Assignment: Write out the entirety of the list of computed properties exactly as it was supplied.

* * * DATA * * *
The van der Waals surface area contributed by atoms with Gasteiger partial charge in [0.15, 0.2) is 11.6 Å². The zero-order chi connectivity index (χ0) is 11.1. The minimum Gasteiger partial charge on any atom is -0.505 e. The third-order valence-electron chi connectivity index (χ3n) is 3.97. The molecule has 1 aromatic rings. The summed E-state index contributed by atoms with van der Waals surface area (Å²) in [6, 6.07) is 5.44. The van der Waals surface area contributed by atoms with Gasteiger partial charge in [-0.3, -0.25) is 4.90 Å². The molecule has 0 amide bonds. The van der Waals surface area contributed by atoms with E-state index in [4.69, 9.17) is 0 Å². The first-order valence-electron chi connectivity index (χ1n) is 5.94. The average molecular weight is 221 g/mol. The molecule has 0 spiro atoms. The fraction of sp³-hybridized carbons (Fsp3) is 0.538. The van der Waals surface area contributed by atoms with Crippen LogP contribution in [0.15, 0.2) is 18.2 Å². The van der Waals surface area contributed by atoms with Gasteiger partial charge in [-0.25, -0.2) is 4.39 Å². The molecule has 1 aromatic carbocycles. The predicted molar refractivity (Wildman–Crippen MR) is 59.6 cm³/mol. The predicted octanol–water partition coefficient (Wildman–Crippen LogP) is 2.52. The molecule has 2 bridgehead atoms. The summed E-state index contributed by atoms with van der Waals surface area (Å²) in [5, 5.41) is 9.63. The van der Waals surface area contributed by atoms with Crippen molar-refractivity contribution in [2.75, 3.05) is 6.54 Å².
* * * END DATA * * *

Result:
The van der Waals surface area contributed by atoms with Gasteiger partial charge in [0.15, 0.2) is 11.6 Å². The zero-order chi connectivity index (χ0) is 11.1. The minimum Gasteiger partial charge on any atom is -0.505 e. The third-order valence-electron chi connectivity index (χ3n) is 3.97. The molecule has 1 aromatic rings. The summed E-state index contributed by atoms with van der Waals surface area (Å²) in [6, 6.07) is 5.44. The van der Waals surface area contributed by atoms with Gasteiger partial charge in [-0.3, -0.25) is 4.90 Å². The molecule has 0 amide bonds. The van der Waals surface area contributed by atoms with E-state index in [4.69, 9.17) is 0 Å². The first-order valence-electron chi connectivity index (χ1n) is 5.94. The average molecular weight is 221 g/mol. The molecule has 0 spiro atoms. The fraction of sp³-hybridized carbons (Fsp3) is 0.538. The van der Waals surface area contributed by atoms with Crippen LogP contribution in [0.15, 0.2) is 18.2 Å². The van der Waals surface area contributed by atoms with Gasteiger partial charge in [-0.25, -0.2) is 4.39 Å². The molecule has 1 aromatic carbocycles. The predicted molar refractivity (Wildman–Crippen MR) is 59.6 cm³/mol. The predicted octanol–water partition coefficient (Wildman–Crippen LogP) is 2.52. The molecule has 2 bridgehead atoms. The summed E-state index contributed by atoms with van der Waals surface area (Å²) in [5, 5.41) is 9.63. The van der Waals surface area contributed by atoms with Crippen molar-refractivity contribution in [2.75, 3.05) is 6.54 Å².